private void button2_Click(object sender, EventArgs e)
    {
        NetworkStream serverStream = clientSocket.GetStream();
        byte[] outStream = System.Text.Encoding.ASCII.GetBytes("Message from Client$");
        serverStream.Write(outStream, 0, outStream.Length);
        serverStream.Flush();
        int len = serverStream.ReadByte() * 256;
        len += serverStream.ReadByte();

        byte[] inStream = new byte[len];
        serverStream.Read(inStream, 0, len);
        string returndata = System.Text.Encoding.ASCII.GetString(inStream);
        msg("Data from Server : " + returndata);
    }

    private void button1_Click_1(object sender, EventArgs e)
    {
        clientSocket.Connect("127.0.0.1", 8888);
    }
share|improve this question
5  
What do you expect to happen when one party disconnects forcefully? I think an exception is normal for that situation. Maybe you should modify both parties to not force the connection closed. –  usr Jan 27 '13 at 21:31
1  
Not entirely related to the question you're asking, but just because you're doing a Read of a particular number of bytes, doesn't mean that that is how many bytes that will be read by the call, you need to check the return value, and if necessary, call Read again until you have received the number of bytes expected. –  Iridium Jan 27 '13 at 22:00
    
@usr, ok thanks, but what is the normal way to handle situations like this? Meaning: the idea is the apps communicate 24-7, during working hours multiple times per minute, at night possibly no traffic at all. Should I close down the connection after each send, or just accept the exceptions on a network failure etc, and restart it then? Or can the client notify the server it will shut down, when the server is waiting on Read()? –  user1515791 Jan 28 '13 at 10:09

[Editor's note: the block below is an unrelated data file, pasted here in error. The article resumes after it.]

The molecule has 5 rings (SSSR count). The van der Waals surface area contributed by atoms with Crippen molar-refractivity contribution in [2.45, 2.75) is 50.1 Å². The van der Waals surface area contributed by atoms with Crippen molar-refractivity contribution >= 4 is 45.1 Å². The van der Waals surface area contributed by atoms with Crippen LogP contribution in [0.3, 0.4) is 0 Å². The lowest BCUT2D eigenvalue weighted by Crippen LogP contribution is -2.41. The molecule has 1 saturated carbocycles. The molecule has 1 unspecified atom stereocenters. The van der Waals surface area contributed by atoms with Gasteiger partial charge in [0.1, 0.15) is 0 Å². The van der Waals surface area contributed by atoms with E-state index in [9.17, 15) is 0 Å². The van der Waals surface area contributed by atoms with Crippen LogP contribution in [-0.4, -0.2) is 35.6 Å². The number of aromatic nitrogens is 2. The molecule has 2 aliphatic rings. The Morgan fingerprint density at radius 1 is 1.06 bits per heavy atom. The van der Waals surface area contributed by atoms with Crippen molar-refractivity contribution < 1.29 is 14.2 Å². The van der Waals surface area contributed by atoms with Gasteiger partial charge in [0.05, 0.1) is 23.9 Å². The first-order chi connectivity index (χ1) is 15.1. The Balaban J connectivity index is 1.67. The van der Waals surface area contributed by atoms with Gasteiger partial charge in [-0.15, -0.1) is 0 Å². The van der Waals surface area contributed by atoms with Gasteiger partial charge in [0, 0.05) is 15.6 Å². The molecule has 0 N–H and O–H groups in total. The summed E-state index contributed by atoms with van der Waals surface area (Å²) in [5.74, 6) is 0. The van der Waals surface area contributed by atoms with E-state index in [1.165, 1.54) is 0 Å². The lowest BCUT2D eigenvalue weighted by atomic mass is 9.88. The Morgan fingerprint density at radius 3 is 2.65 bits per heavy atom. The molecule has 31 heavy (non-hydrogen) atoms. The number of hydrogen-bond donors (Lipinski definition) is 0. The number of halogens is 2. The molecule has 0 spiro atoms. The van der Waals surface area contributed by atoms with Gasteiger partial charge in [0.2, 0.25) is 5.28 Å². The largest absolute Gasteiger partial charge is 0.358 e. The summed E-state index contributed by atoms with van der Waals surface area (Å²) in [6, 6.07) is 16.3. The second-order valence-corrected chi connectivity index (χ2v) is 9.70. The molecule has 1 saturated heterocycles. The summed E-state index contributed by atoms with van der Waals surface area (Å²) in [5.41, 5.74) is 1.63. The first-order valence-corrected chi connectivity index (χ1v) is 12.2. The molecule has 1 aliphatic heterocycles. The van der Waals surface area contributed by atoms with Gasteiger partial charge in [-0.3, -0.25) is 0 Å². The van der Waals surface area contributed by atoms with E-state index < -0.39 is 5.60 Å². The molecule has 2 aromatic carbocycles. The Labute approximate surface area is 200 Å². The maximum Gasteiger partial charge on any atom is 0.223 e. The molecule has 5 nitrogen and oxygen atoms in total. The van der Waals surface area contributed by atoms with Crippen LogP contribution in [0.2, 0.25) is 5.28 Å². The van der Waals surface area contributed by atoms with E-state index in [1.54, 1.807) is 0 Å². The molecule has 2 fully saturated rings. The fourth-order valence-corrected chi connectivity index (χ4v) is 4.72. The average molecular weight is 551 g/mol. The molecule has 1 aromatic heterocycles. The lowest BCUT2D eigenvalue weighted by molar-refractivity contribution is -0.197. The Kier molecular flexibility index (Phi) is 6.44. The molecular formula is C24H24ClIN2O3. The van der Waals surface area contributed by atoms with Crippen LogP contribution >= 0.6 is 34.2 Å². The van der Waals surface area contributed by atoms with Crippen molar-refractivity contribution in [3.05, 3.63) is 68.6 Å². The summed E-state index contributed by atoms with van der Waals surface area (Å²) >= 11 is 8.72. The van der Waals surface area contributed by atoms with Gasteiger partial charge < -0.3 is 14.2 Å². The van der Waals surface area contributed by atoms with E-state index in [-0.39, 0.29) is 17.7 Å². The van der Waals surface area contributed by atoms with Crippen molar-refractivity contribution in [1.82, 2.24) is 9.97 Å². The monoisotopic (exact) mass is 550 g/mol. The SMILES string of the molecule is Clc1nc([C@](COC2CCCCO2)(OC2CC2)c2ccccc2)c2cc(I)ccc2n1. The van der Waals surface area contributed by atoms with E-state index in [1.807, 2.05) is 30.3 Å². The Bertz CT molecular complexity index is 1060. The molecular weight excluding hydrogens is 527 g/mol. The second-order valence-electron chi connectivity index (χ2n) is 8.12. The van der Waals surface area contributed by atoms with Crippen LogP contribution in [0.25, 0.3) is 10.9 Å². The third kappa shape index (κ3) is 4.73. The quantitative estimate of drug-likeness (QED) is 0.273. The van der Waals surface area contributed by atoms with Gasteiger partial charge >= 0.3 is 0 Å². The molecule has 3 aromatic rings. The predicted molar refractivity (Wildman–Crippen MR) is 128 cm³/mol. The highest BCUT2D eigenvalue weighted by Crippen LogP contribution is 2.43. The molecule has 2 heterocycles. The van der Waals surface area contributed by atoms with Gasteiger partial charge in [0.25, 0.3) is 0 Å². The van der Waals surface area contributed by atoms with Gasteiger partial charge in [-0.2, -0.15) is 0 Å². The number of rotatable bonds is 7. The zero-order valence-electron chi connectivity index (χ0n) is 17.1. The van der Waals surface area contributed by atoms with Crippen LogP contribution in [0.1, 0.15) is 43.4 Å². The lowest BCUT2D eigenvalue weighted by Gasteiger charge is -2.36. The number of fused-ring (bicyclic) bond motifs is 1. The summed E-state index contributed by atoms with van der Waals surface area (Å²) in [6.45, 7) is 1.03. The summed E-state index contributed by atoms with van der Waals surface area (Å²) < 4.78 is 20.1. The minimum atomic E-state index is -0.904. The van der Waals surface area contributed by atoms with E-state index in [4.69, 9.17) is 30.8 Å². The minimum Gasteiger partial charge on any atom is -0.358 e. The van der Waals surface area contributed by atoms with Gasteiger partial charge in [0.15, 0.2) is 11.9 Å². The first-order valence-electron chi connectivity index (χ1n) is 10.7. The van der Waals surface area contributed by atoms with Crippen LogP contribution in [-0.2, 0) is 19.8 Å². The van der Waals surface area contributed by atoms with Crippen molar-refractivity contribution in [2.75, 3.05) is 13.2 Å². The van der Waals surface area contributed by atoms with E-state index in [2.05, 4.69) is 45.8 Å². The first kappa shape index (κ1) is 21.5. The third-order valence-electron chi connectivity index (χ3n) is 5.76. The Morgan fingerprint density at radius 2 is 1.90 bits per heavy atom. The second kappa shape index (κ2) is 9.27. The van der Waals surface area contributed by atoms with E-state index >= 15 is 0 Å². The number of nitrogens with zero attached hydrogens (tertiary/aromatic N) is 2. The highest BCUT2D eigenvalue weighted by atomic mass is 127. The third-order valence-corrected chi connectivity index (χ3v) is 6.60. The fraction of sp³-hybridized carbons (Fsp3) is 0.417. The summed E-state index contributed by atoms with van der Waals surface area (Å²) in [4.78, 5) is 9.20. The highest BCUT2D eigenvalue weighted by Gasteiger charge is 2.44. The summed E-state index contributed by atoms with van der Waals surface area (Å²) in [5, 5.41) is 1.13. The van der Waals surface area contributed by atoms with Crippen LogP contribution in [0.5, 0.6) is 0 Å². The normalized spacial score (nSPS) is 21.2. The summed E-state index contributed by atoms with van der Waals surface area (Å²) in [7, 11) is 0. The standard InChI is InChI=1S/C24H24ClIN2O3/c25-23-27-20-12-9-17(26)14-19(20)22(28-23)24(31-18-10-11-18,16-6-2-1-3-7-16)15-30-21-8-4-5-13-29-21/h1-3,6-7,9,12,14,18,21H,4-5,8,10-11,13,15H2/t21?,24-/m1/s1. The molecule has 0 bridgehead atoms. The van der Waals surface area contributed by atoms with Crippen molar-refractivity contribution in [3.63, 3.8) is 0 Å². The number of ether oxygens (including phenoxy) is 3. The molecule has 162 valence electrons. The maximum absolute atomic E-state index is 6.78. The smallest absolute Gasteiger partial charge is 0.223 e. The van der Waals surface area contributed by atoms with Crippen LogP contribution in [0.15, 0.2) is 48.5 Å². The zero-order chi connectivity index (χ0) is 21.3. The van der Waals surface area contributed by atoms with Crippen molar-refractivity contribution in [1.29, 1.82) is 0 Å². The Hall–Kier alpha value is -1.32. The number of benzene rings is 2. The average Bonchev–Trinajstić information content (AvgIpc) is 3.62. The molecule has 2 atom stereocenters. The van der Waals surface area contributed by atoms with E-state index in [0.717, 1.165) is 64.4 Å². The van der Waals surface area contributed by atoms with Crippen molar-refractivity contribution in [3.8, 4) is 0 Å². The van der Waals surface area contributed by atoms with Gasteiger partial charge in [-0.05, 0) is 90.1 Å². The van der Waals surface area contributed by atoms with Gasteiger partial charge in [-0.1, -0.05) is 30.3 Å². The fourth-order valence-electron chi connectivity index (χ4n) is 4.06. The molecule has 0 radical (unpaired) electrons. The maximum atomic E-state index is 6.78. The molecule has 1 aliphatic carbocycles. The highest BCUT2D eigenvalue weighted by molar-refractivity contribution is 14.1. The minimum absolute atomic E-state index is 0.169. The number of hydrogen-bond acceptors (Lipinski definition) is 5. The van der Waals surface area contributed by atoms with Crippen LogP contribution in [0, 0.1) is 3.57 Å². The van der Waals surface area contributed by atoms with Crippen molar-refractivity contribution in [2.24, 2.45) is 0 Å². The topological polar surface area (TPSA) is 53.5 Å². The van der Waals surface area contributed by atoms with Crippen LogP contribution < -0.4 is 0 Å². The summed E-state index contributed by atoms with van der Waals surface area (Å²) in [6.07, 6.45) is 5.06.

2 Answers 2

up vote 0 down vote accepted

My understanding of the Socket API is that you are supposed to call Shutdown(Write) when you are done sending. Then, read until the stream returns 0. This means that the other side has called Shutdown, too.

Only after you have closed writing (using Shutdown) and received a zero-length read, the communication is really done on the wire. Now Dispose the Socket as it is now defunct.

That way you only get an exception if a network error or a bug occurred. In that case you should probably discard the current "transaction" and restart it.

share|improve this answer
1  
Thanks! This made it exit the Read() method nicely. –  user1515791 Jan 28 '13 at 19:25

This error has several causes, butt the most common is that you wrote to a connection that had already been closed by the other end. In other words, an application protocol error: you wrote something in a situation where it could never be consumed.

Another somewhat remote possibility if you wrote both ends is that you coded the client to close abortively for some reason. Basically you should never do that.

share|improve this answer
    
Thank you for your reply. However, i do know WHY the exception gets trown (indeed when the client shuts down forcefully, like you said), but my problem is: how to avoid it? Did i took the right solution by keeping the connection open and the server waiting on Read()? Or is the normal situation to close after each send? Can the server be notified by a closing client when the server is waiting for the stream? I read multiple samples on how to communicate, but none addressing the issue of what to do to keep a connection alive real life (meaning client computer can shut down, network issues, etc) –  user1515791 Jan 28 '13 at 10:17